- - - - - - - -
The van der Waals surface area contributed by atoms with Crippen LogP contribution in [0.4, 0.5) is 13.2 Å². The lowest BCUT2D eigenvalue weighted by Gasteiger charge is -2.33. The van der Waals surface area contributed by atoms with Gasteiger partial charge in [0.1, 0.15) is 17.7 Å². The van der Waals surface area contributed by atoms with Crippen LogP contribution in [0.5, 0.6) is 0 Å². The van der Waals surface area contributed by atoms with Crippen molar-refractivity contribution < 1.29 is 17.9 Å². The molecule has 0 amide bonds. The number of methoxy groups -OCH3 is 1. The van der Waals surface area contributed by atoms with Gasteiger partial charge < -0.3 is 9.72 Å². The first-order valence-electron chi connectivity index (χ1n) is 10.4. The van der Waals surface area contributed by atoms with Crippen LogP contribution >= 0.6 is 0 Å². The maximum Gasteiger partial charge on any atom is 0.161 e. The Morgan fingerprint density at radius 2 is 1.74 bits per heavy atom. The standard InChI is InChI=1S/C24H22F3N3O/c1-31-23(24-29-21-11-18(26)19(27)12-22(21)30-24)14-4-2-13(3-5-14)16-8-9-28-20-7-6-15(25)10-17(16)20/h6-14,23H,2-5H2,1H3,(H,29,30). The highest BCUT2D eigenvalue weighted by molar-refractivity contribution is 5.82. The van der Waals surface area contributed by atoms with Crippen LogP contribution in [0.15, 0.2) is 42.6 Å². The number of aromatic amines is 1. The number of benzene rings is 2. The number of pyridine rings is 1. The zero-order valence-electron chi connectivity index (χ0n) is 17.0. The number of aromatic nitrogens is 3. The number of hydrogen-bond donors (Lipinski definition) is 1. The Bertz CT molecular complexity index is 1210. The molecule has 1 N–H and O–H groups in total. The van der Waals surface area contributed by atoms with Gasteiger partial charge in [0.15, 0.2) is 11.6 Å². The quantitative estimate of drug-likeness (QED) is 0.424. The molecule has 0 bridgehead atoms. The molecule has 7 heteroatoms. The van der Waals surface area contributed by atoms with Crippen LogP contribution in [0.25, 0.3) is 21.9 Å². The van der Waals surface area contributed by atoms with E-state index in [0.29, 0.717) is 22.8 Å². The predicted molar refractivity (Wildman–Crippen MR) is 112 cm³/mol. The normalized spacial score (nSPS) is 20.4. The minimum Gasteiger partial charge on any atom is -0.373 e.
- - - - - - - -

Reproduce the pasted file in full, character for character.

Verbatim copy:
The van der Waals surface area contributed by atoms with Crippen LogP contribution in [0.4, 0.5) is 13.2 Å². The lowest BCUT2D eigenvalue weighted by Gasteiger charge is -2.33. The van der Waals surface area contributed by atoms with Gasteiger partial charge in [0.1, 0.15) is 17.7 Å². The van der Waals surface area contributed by atoms with Crippen LogP contribution in [0.5, 0.6) is 0 Å². The van der Waals surface area contributed by atoms with Crippen molar-refractivity contribution < 1.29 is 17.9 Å². The molecule has 0 amide bonds. The number of methoxy groups -OCH3 is 1. The van der Waals surface area contributed by atoms with Gasteiger partial charge < -0.3 is 9.72 Å². The first-order valence-electron chi connectivity index (χ1n) is 10.4. The van der Waals surface area contributed by atoms with Crippen LogP contribution >= 0.6 is 0 Å². The maximum Gasteiger partial charge on any atom is 0.161 e. The Morgan fingerprint density at radius 2 is 1.74 bits per heavy atom. The standard InChI is InChI=1S/C24H22F3N3O/c1-31-23(24-29-21-11-18(26)19(27)12-22(21)30-24)14-4-2-13(3-5-14)16-8-9-28-20-7-6-15(25)10-17(16)20/h6-14,23H,2-5H2,1H3,(H,29,30). The highest BCUT2D eigenvalue weighted by molar-refractivity contribution is 5.82. The van der Waals surface area contributed by atoms with Crippen LogP contribution in [0.15, 0.2) is 42.6 Å². The number of aromatic amines is 1. The number of benzene rings is 2. The number of pyridine rings is 1. The zero-order valence-electron chi connectivity index (χ0n) is 17.0. The number of aromatic nitrogens is 3. The number of hydrogen-bond donors (Lipinski definition) is 1. The Bertz CT molecular complexity index is 1210. The molecule has 1 N–H and O–H groups in total. The van der Waals surface area contributed by atoms with Gasteiger partial charge in [0.15, 0.2) is 11.6 Å². The quantitative estimate of drug-likeness (QED) is 0.424. The molecule has 0 bridgehead atoms. The molecule has 7 heteroatoms. The van der Waals surface area contributed by atoms with Crippen LogP contribution in [0.25, 0.3) is 21.9 Å². The van der Waals surface area contributed by atoms with E-state index in [0.29, 0.717) is 22.8 Å². The predicted molar refractivity (Wildman–Crippen MR) is 112 cm³/mol. The normalized spacial score (nSPS) is 20.4. The minimum Gasteiger partial charge on any atom is -0.373 e.